Native Village Youth and Education News

April 1, 2009 Issue 196 Volume 2


Memorial Library embraces sustainability

Condensed by Native Village

Hoopa Valley Reservation, California: The Kim Yerton Memorial Library is located on the Hoopa Valley Indian Reservation. The library is named for the late Kim Yerton, a tribal member committed to preserving Hupa traditions and culture.  Kim developed and maintained Hoopa records, documents and photographs for Chicago's Newberry Library and the Smithsonian Library in Washington DC.  Hoopa Library was Kim's vision as a place where Hoopa (and other) reference and research materials could be made available to the local community.

KYML is unique in many ways.  It is the first library run as a partnership between a California tribe and county. 
This enables Hoopa Valley residents to access all of Humboldt County Libraries' collections, at no cost.  They can use the system's website to request items from home or from library computers. A free online resource library is available for those who have a library card. This collection is very useful for high school and college students.

The library also offers programs to both Hoopa preschoolers and those from the neighboring Yurok Tribe.  They visit the library for story time and check out books to read at home or in school. Elementary classes come to learn research skills and receive help with  class assignments.

Branch manager Kristen Freeman writes a weekly column, "Owhwhe," which means “read” in the Hupa language.  Her column appears in the local newspaper, The Two River’s Tribune. It covers library related events, highlights for the coming week, book recommendations and news.

Freeman has been a public library enthusiast all her life. She is also passionate about fiber and textile arts.  A group, “Thread Benders,” meets each Friday at the library.   Another of Freeman's passions is learning about and practicing sustainability,   “We have been adding related books in a number of areas including green building, and growing and preserving food, " she said. "Humboldt County Library system also recently received a grant from PG&E, which will be used to purchase titles for young adult readers in the areas of energy conservation, alternative energy, recycling, and science fair projects on energy. I think this is really awesome!”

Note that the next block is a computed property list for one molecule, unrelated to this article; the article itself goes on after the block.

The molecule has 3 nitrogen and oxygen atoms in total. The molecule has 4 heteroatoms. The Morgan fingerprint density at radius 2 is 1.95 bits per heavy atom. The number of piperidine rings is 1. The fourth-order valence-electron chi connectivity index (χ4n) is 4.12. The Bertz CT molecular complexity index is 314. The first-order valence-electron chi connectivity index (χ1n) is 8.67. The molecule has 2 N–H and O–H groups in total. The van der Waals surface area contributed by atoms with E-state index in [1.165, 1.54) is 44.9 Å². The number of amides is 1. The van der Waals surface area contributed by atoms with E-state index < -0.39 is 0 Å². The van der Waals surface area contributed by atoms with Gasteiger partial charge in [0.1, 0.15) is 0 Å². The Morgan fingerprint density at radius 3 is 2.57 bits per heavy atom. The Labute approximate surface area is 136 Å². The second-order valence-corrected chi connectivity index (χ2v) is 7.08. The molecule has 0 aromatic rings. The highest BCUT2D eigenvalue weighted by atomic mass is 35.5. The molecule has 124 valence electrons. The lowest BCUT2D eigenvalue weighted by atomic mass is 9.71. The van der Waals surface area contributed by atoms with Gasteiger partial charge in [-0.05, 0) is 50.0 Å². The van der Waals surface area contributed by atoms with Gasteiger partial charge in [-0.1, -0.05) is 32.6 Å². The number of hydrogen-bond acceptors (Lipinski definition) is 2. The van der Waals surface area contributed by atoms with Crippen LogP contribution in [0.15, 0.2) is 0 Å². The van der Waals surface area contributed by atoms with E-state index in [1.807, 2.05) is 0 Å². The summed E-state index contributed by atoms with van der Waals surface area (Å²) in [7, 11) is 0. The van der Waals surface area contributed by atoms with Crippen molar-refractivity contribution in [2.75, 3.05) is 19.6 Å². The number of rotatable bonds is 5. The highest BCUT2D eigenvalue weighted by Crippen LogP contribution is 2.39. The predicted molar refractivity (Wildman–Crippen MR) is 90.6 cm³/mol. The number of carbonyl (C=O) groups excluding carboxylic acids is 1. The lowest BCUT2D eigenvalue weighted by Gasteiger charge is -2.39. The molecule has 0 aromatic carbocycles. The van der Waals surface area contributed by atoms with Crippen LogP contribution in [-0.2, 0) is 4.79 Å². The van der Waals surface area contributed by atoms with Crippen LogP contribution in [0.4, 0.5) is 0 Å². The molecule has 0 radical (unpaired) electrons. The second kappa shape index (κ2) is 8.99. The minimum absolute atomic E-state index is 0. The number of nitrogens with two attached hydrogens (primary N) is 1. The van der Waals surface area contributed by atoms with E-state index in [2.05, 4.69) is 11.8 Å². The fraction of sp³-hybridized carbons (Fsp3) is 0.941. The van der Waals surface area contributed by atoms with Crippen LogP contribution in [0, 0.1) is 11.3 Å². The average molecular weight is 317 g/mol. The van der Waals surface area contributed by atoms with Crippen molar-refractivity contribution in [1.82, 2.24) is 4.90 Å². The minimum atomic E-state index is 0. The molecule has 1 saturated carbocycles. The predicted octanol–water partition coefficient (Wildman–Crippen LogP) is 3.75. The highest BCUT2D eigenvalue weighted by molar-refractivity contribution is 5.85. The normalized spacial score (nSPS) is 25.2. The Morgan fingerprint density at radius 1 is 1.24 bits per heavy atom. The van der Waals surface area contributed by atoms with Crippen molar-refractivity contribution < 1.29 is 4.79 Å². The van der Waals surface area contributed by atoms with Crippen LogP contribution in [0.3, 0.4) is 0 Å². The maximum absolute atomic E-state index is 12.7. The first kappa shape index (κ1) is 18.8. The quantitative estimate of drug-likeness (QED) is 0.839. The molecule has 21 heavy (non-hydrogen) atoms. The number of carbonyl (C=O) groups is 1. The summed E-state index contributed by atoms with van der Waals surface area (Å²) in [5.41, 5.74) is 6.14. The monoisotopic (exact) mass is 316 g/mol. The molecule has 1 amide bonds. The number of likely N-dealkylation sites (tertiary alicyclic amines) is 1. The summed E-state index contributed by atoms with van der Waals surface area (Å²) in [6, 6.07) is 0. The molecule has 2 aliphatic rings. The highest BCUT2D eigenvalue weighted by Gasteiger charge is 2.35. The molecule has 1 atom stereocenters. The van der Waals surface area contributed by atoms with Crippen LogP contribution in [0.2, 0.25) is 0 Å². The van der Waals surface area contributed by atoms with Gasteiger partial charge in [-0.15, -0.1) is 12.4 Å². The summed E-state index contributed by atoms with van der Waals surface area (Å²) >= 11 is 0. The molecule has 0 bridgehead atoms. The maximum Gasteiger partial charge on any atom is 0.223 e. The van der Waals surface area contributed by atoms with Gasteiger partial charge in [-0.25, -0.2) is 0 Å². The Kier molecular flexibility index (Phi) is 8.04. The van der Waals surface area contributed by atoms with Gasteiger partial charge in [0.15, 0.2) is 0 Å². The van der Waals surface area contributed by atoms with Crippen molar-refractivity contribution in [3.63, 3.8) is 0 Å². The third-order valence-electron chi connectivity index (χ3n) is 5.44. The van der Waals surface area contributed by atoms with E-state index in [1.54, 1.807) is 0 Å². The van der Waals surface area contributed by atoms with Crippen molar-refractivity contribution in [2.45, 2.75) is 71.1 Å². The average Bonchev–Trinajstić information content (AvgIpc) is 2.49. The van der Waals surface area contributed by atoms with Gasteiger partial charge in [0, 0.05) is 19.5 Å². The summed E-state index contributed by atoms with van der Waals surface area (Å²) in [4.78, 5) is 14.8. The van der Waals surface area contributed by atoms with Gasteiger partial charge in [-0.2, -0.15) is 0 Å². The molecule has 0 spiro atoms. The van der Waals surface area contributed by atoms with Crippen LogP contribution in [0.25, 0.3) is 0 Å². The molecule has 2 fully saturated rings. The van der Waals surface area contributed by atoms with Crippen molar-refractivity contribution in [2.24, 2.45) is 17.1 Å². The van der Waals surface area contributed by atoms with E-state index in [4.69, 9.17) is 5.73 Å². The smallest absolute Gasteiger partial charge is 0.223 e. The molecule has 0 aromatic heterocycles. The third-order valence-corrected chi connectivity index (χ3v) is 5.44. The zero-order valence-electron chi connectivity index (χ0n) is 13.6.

Hoopa library recently received a copy of Food Security & Sustainability for the Times Ahead from Bio Diverse Press.  Copies are made available to Native libraries based on 10% of publisher proceeds.  Freeman noted that “Food Security and Sustainability is very timely; it has great ideas for people who may not be educated on the issues of sustainability. Small steps are presented, and individuals are shown how they can make incremental changes, one at a time.  To make a difference for yourself and the planet, you don’t have to wake up tomorrow and do everything differently.  The author, Harvest McCampbell, lives in our community and is a regular library patron.  We are excited to add this local contribution to the literature available on sustainability.”

For information on Food Security and Sustainability for the Times Ahead as well as Bio Diverse Press’s program to donate copies to Native libraries visit:


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